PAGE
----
Fees have become common place both for insurance agencies as well as many many other service related businesses. The overall impact to you is that you are paying less than you would pay then you would have to pay if we did not charge this administrative fee. Don’t take our word for it – ask your colleagues or contact us and we will be happy to give you the names of the other agencies in the country that are offering musical instrument insurance.

Our minimum premium plus the $25 policy fee is considerably less than the competition - and we intend on keeping it that way for as long as claims continue to run favorably. We very much appreciate your business and look forward to serving your instrument insurance needs for many years to come. Should you have any additional questions, please contact us.

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What is the credit card return policy?

You may cancel your policy with a full return of your premium (your policy fee is always considered fully earned) by notifying us in writing within 30 days of delivery of your certificate declarations page for a full refund. You may cancel your policy at any other time and receive a pro-rata refund of the unearned / unused premium by notifying us in writing.  We will return your unearned premium (the policy fee is fully earned at policy inception) by mailing a check to the insured address on file in our system within 30 days of receipt of your request to cancel coverage.   

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Is there a reader for these [Snagg RFID] chips that is standardized for the whole of North America or just the USA? (I've heard that some chips for animals aren't able to be read because the vet/humane society/shelter... doesn't have the correct reader for that particular chip.)

Snagg uses the Destron Fearing RFID reader, which is the standard used by Schering Plough, the largest supplier for vet scanners in the world. It reads all low frequency chips at the 125Khz to 134khz frequencies. Some readers will only read one type of chip. Snagg does not rely on Veterinarian based readers, opting instead to overnight scanners to police when a recovery is made or a second hand seller is being checked.

If my instrument gets stolen then recovered, who will have a reader to get my information from the chip? Police in all cities large and small? Pawn shop owners?

When a dealer or law enforcement officer has concern about the provenance of an instrument, Snagg is one of the registries that is regularly contacted. Snagg will overnight one of their RFID readers to dealers and law enforcement officials to allow them to scan these instruments. Pawn shops also have access to a shared computer system in which serial numbers are checked. Snagg is the largest registry with the highest recovery rate for musical instruments in the world

Could the chip be used as a way to blackmail an owner if the person who reads the chip information so desired?

The chip carries no information but a code number. Snagg registered customers need to furnish additional information to gain entry to the Snagg database that only the owner of the instrument would know. In short, is the Snagg RFID chip a real deterrent? According to police detectives numbering in the hundreds spoken to by Snagg personnel, high tech tracking devices are an absolute deterrent. This RFID chip is a conclusive way to establish provenance and significantly assist in recovering a lost or stolen instrument if a dealer or law enforcement official pursues contacting Snagg. The cost of six RFID chips is well under $20/each. The cost to register your instrument with Snagg is zero. While our agency has no financial interest in Snagg, nor do we receive any revenue from SNAGG, we sincerely believe that installing a Snagg RFID chip is viable and compelling for our clientele. In fact, we are offering a small discount for Snagg equipped instruments, so one might say say we are losing money for any Snagg equipped instrument. But the real story of course is that the real return will be many thousand fold if a stolen instrument is recovered. Snagg has many of these stories.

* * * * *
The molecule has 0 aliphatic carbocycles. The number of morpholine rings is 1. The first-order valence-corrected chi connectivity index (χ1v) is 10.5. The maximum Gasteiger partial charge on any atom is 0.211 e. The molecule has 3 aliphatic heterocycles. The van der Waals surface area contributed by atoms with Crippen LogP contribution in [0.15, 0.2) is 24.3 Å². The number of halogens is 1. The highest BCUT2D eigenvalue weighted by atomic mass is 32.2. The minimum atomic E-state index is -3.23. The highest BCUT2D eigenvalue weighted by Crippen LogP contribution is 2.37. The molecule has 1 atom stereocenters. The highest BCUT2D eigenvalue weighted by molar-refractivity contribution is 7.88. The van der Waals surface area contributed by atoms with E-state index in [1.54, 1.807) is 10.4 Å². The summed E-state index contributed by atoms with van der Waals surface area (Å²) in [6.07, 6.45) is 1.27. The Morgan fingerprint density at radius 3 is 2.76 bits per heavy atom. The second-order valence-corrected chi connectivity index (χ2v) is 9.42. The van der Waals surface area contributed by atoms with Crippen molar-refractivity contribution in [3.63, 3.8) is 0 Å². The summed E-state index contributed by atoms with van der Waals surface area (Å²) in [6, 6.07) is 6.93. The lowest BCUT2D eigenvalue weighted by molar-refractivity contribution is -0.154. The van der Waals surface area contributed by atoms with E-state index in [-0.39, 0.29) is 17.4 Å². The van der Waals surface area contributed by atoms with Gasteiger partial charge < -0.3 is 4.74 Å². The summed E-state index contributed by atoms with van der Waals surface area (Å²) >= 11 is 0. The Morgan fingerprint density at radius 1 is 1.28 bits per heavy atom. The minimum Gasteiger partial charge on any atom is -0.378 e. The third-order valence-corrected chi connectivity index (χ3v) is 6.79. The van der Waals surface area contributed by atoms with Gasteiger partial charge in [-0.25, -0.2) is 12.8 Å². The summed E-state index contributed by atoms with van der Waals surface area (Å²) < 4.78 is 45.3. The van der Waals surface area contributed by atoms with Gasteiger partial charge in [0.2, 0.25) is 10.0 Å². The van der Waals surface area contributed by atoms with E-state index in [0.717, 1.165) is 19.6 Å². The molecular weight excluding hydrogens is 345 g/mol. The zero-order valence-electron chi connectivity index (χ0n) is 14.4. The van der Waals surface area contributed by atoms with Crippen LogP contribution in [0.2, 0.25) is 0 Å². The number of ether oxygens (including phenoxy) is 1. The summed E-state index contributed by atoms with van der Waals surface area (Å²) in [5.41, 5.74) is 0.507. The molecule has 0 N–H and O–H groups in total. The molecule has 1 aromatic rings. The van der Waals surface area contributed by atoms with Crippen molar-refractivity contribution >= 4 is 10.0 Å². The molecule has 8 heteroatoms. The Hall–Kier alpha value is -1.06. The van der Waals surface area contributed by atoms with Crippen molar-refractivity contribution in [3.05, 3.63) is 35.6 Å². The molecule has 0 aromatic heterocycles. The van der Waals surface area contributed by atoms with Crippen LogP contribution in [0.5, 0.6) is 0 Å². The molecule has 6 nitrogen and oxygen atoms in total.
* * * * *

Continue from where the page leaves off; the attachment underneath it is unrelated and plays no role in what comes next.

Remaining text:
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When can i expect a refund on any unearned premium, if any, if my coverage is cancelled by me?

We will calculate a "return premium" based on the number of days to your normal policy expiration date. We will refund and mail our check for any credit balances greater than $10.00 within 30 days of the date your policy cancels to the latest address that we have on file. If we cancel your policy due to non-payment of the full policy premium and policy fee, we agree to forgo the collection of any balances due us up to $10.00. Your annual policy fee is fully earned on the inception date of your policy and is non-refundable.

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Anderson Musical Instrument Insurance Solutions, LLC
FL License # L054951 | CA License # 0I36013